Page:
Hong Kong fire service reports potential leak of personal data of 5,000 staff, members of public

“There is no evidence that relevant data have been released.”

It offered “sincere apologies” over the incident.

The Office of the Government Chief Information Officer said on Sunday that it had asked all bureaus and departments to review their computer security and report back within a week following two other data incidents that involved the personal details of almost 130,000 people.

In the fire service case, the data included the surnames and telephone numbers of around 480 members of the public who had reported tree collapse incidents when Super Typhoon Saola struck on September 2 last year.

Data of people who reported fallen trees during Super Typhoon Saola was also at risk. Photo: Sam Tsang

Personal information of about 5,000 fire service staff, including names, telephone numbers, ranks and numbers, and their postings, was also at risk of leaks.

The department added that 960 incomplete identity card numbers of staff were also involved.

It said it had notified affected members of the public through messages or phone calls.

The outsourced contractor, whose name was not disclosed in the statement, was immediately stripped of access rights to the system. The department was also ordered to suspend the system operation and all of its contract jobs.

The department said it and the contractor were “conducting a comprehensive review of the incident and stepping up the protective measures to prevent similar incidents”.

The department said it had reported the incident to police, the Security Bureau, the Office of the Government Chief Information Officer and the Office of the Privacy Commissioner for Personal Data, the privacy watchdog.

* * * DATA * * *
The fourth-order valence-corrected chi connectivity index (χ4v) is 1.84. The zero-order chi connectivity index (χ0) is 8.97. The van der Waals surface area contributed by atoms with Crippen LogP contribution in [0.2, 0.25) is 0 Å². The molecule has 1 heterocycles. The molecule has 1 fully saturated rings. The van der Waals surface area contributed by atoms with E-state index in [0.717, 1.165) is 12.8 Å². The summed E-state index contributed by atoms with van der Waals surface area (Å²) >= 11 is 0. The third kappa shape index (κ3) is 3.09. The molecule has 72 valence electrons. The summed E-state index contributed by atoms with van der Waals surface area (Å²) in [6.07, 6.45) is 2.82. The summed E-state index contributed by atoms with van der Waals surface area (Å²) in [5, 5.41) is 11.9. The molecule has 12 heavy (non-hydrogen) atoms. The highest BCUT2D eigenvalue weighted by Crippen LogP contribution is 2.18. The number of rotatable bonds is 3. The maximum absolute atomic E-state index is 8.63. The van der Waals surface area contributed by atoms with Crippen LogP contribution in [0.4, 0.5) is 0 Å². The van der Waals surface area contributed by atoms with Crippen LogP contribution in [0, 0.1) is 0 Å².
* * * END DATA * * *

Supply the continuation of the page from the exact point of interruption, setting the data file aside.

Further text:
Michael Gazeley, founder of Hong Kong cybersecurity firm Network Box, said the unauthorised change of access was “quite a disturbing comment”.

“Because in that case, if there was private data being handed over, then obviously that data should have been supervised,” he said. “If a contractor really did just change access rights, why was it not supervised?”

We just can’t allow this to carry on

Michael Gazeley, founder of cybersecurity firm Network Box

Despite there not being enough details provided so far for a firm comment on the cause of the incident, the cybersecurity expert said that with some foresight it should have been preventable.

Gazeley said there were several key factors in the recent spate of cybersecurity issues involving different government bodies and the private sector in the past few weeks.

“Some are apparently due to human error and lack of effective supervision; some are due to vulnerabilities in the victim’s cybersecurity systems; and some are due to third-party devices or software being added to an organisation’s networks without the needed security in place,” he said.

“We just can’t allow this to carry on.”

He said significant changes had to be made in how cyberattacks and also cybersecurity were handled.

The fire service case was the latest of a recent string of data security incidents at major public bodies

The Companies Registry said on Friday that personal information – including names, addresses, telephone numbers and email addresses, as well as identity card and passport numbers – of about 110,000 people had been leaked because of a fault in its digital platform.
A day earlier, the Electrical and Mechanical Services Department reported that information on 17,000 public housing tenants required to take Covid-19 tests in 2022, including their names, phone numbers, ID numbers and addresses, had been compromised.
On Thursday, the Office of the Privacy Commissioner for Personal Data also revealed that the Consumer Council breached privacy rules when the personal information of more than 470 people was leaked in a cybersecurity attack last September.


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